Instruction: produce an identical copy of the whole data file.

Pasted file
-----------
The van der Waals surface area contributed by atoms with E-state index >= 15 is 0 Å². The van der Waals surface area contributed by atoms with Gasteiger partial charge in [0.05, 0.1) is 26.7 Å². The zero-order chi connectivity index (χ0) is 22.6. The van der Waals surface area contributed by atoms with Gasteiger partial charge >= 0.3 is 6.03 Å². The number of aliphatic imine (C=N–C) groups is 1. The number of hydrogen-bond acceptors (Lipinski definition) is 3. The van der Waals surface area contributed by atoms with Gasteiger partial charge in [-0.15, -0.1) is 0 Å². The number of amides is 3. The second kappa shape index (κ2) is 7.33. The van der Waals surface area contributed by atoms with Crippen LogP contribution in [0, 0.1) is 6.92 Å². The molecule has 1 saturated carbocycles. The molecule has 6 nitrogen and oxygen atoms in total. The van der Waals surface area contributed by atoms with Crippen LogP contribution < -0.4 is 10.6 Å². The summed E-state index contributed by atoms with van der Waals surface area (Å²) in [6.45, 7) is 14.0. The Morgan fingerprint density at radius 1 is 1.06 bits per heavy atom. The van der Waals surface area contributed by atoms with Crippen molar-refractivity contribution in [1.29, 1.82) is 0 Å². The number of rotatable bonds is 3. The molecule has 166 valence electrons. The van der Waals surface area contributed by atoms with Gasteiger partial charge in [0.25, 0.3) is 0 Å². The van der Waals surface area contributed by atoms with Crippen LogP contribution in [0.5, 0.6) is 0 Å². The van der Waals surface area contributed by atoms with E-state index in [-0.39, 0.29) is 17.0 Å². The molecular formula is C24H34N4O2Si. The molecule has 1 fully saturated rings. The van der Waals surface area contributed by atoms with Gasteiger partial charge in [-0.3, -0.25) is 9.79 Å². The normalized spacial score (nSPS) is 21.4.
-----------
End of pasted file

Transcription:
The van der Waals surface area contributed by atoms with E-state index >= 15 is 0 Å². The van der Waals surface area contributed by atoms with Gasteiger partial charge in [0.05, 0.1) is 26.7 Å². The zero-order chi connectivity index (χ0) is 22.6. The van der Waals surface area contributed by atoms with Gasteiger partial charge >= 0.3 is 6.03 Å². The number of aliphatic imine (C=N–C) groups is 1. The number of hydrogen-bond acceptors (Lipinski definition) is 3. The van der Waals surface area contributed by atoms with Gasteiger partial charge in [-0.15, -0.1) is 0 Å². The number of amides is 3. The second kappa shape index (κ2) is 7.33. The van der Waals surface area contributed by atoms with Crippen LogP contribution in [0, 0.1) is 6.92 Å². The molecule has 1 saturated carbocycles. The molecule has 6 nitrogen and oxygen atoms in total. The van der Waals surface area contributed by atoms with Crippen LogP contribution < -0.4 is 10.6 Å². The summed E-state index contributed by atoms with van der Waals surface area (Å²) in [6.45, 7) is 14.0. The Morgan fingerprint density at radius 1 is 1.06 bits per heavy atom. The van der Waals surface area contributed by atoms with Crippen molar-refractivity contribution in [1.29, 1.82) is 0 Å². The number of rotatable bonds is 3. The molecule has 166 valence electrons. The van der Waals surface area contributed by atoms with Gasteiger partial charge in [0.25, 0.3) is 0 Å². The van der Waals surface area contributed by atoms with Crippen LogP contribution in [0.5, 0.6) is 0 Å². The van der Waals surface area contributed by atoms with E-state index in [-0.39, 0.29) is 17.0 Å². The molecular formula is C24H34N4O2Si. The molecule has 1 fully saturated rings. The van der Waals surface area contributed by atoms with Gasteiger partial charge in [-0.3, -0.25) is 9.79 Å². The normalized spacial score (nSPS) is 21.4.